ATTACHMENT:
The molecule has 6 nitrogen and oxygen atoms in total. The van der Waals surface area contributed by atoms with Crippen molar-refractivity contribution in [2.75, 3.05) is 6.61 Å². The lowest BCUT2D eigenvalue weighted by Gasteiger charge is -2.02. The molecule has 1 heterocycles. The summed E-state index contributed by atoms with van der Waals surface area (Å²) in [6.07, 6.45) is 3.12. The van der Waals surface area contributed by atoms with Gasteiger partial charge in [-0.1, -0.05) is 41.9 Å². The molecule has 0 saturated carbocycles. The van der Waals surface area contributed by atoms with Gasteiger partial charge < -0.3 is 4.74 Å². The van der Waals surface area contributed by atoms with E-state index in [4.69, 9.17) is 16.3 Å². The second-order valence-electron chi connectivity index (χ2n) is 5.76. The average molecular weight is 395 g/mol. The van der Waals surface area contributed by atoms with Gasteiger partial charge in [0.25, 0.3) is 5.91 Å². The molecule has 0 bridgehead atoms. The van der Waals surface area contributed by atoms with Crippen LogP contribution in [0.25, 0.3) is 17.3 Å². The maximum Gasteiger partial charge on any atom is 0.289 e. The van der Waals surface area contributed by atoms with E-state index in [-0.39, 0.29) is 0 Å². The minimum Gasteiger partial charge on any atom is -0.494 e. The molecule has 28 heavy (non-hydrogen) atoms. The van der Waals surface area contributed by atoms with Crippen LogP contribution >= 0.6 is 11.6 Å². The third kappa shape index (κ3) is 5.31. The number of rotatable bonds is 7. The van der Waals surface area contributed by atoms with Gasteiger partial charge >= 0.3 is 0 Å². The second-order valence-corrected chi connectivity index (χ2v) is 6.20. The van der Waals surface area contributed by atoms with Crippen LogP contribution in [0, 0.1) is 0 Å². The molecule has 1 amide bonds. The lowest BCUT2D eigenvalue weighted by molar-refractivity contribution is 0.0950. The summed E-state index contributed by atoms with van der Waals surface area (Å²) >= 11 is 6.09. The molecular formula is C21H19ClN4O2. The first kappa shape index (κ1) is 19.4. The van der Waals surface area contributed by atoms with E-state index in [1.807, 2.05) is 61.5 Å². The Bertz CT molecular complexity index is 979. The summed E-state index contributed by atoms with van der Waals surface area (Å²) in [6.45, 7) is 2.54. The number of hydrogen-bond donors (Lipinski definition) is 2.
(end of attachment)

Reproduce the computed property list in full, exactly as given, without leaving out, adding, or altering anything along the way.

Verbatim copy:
The molecule has 6 nitrogen and oxygen atoms in total. The van der Waals surface area contributed by atoms with Crippen molar-refractivity contribution in [2.75, 3.05) is 6.61 Å². The lowest BCUT2D eigenvalue weighted by Gasteiger charge is -2.02. The molecule has 1 heterocycles. The summed E-state index contributed by atoms with van der Waals surface area (Å²) in [6.07, 6.45) is 3.12. The van der Waals surface area contributed by atoms with Gasteiger partial charge in [-0.1, -0.05) is 41.9 Å². The molecule has 0 saturated carbocycles. The van der Waals surface area contributed by atoms with Gasteiger partial charge < -0.3 is 4.74 Å². The van der Waals surface area contributed by atoms with E-state index in [4.69, 9.17) is 16.3 Å². The second-order valence-electron chi connectivity index (χ2n) is 5.76. The average molecular weight is 395 g/mol. The van der Waals surface area contributed by atoms with Gasteiger partial charge in [0.25, 0.3) is 5.91 Å². The molecule has 0 bridgehead atoms. The van der Waals surface area contributed by atoms with Crippen LogP contribution in [0.25, 0.3) is 17.3 Å². The maximum Gasteiger partial charge on any atom is 0.289 e. The van der Waals surface area contributed by atoms with E-state index in [-0.39, 0.29) is 0 Å². The minimum Gasteiger partial charge on any atom is -0.494 e. The molecule has 28 heavy (non-hydrogen) atoms. The van der Waals surface area contributed by atoms with Crippen LogP contribution >= 0.6 is 11.6 Å². The third kappa shape index (κ3) is 5.31. The number of rotatable bonds is 7. The van der Waals surface area contributed by atoms with Gasteiger partial charge >= 0.3 is 0 Å². The second-order valence-corrected chi connectivity index (χ2v) is 6.20. The van der Waals surface area contributed by atoms with Crippen LogP contribution in [0, 0.1) is 0 Å². The molecule has 1 amide bonds. The lowest BCUT2D eigenvalue weighted by molar-refractivity contribution is 0.0950. The summed E-state index contributed by atoms with van der Waals surface area (Å²) >= 11 is 6.09. The molecular formula is C21H19ClN4O2. The first kappa shape index (κ1) is 19.4. The van der Waals surface area contributed by atoms with E-state index in [1.807, 2.05) is 61.5 Å². The Bertz CT molecular complexity index is 979. The summed E-state index contributed by atoms with van der Waals surface area (Å²) in [6.45, 7) is 2.54. The number of hydrogen-bond donors (Lipinski definition) is 2.